Have you done an internship in your field?
I have not done an internship in this field, but my work as a paralegal in the Army gave me quite a bit of experience. This has been a huge benefit to me in my coursework at Cochise. It would have been great to have had more intelligence-specific experience before the program, but my legal experience has helped me in the same way an internship would.
Also, most of the students in my program either work for the federal government right now or have conducted intelligence work in the past, so I don’t think there is a need for an internship requirement in the program.
How do you interact with your professors?
I communicate with my professors mostly through the school’s online message board, although they also give students their e-mail addresses and phone numbers. At the beginning of each class the students and teacher post some introductory information about themselves on the message board forum. The professors may also start a separate forum that students can use if they have any questions during the course.
I think that these options for communicating with professors are sufficient. About half of the professors are former military personnel, so understand that many of their students are in the military and in some cases deployed. Because the students may not be able to access the Internet on a regular basis, the professors try hard to make themselves available and answer questions as soon as possible.
Are you able to interact with your peers while studying online?
I am definitely able to interact with my peers online. The school’s platform has options that allow us to e-mail each other, plus we can tell who is on the message board at any given time and chat with each other if we like. I have not made any friends through the program, but I think that is just because I am too busy with my family obligations and haven’t had the time to start friendships.
What personality traits do you think would help a student to succeed in an homeland security program and what traits would hinder success?
A student in an homeland security program needs to have a very open mind. Politics and war can be divisive and controversial subjects. There are quite a few topics in this program that a student could get into arguments about if he or she does not accept the fact that people have different opinions.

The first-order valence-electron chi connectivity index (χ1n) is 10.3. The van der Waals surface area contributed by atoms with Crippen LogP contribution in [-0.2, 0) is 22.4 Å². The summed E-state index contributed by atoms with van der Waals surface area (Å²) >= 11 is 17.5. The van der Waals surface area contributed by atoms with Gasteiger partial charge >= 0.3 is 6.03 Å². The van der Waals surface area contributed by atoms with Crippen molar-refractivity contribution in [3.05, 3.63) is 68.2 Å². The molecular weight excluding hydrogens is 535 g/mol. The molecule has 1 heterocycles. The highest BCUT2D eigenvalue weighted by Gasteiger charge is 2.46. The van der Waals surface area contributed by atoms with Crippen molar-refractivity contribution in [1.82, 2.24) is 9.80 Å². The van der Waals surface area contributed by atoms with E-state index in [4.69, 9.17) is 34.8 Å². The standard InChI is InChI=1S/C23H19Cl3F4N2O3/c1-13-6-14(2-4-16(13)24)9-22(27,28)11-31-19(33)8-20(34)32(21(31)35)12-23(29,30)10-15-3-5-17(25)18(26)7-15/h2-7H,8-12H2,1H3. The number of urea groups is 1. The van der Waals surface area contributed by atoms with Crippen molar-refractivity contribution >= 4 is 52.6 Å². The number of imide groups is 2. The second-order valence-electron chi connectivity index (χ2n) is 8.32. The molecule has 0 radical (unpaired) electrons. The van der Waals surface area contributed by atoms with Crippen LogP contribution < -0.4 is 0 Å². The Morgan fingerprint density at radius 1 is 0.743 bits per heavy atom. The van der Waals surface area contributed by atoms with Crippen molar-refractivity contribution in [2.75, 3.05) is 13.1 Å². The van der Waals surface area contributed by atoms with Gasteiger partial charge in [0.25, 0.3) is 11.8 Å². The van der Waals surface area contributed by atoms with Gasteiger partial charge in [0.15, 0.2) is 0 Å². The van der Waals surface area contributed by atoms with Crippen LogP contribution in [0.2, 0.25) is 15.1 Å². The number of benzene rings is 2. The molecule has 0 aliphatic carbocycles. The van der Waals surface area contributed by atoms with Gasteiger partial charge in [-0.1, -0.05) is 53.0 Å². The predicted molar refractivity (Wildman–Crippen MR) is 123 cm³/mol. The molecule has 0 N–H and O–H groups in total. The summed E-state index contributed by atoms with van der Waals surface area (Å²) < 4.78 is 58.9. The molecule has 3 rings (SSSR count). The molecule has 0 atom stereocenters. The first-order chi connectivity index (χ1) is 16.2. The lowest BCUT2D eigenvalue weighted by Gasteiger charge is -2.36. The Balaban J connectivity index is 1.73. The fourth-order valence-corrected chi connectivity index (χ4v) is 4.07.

It is also important for a homeland security student to have an analytical mind. The student has to be able to sit down and think of all of the possible explanations for a piece of information. There usually isn’t only 1 clear answer to an intelligence question, so a student has to pursue multiple answers and then determine which is the most likely to be true.
Finally, if students becomes intelligence officers, it is important that they don’t have big egos. Intelligence work is confidential, so people don’t usually get credit for the work they do in this field.
What is your weekly schedule?
I take 2 classes per semester, so I manage my weekly course load by only working on 1 class per day. On Mondays, I finish readings and answer forum questions for 1 class. On Tuesdays I do the same for the second class. Wednesdays I take the required quiz and finish any additional work for the first class, and then on Thursdays I do the same for the second class. This is a useful system for me because I have a specific set of tasks to finish each day and I can take Fridays off.
Each day that I study I spend 2 to 3 hours reading and responding to discussion questions, in addition to some extra time it takes for looking up information I need for my responses. I will then take 1 to 2 hours to finish all of the necessary reading for a class.
How do you manage your course load? What study tips would you give to a prospective student?
I manage my course load by fitting my studies into the breaks between taking care of my kids. I care for my 2 young children during the day, so I get a lot of studying done when they are napping. I used to study at night after they went to sleep, but I realized I was too exhausted to pay attention to my work, so I had to fit my class work into my daily schedule.
I recommend that students schedule their week in a way that allows for a day off. Given the amount of time I need to spend taking care of my children, I could easily let my obligations take over my whole schedule. I avoid getting burnt out by giving myself time off each week.
What are your plans for after graduation?
After I earn my associates degree I will continue the coursework that I have started in my bachelors program in intelligence operations from the University of Arizona. When I finish that I would like to work with the FBI or DEA as an analyst.
Do you think the fact that you studied online will affect your job prospects?
The fact that my program was online will probably not affect my job prospects. Society’s impression of online schooling is changing rapidly. I think employers are more concerned with whether or not I understand the subject, rather than whether or not I studied online.
What advice do you have for students who are interested in studying homeland security online?
If you want to study homeland security, you should know it is difficult to succeed without prior military experience. The coursework includes a lot of military jargon, and at least my program assumes that students are already familiar with the field of intelligence.
You have to carefully consider whether or not you actually want to study intelligence operations as well. It is such a specific field that the degree will not help you in other career paths outside of intelligence operations.
Finally, you should not assume that your education will be of lower quality if you go to a good online program instead of a brick-and-mortar school.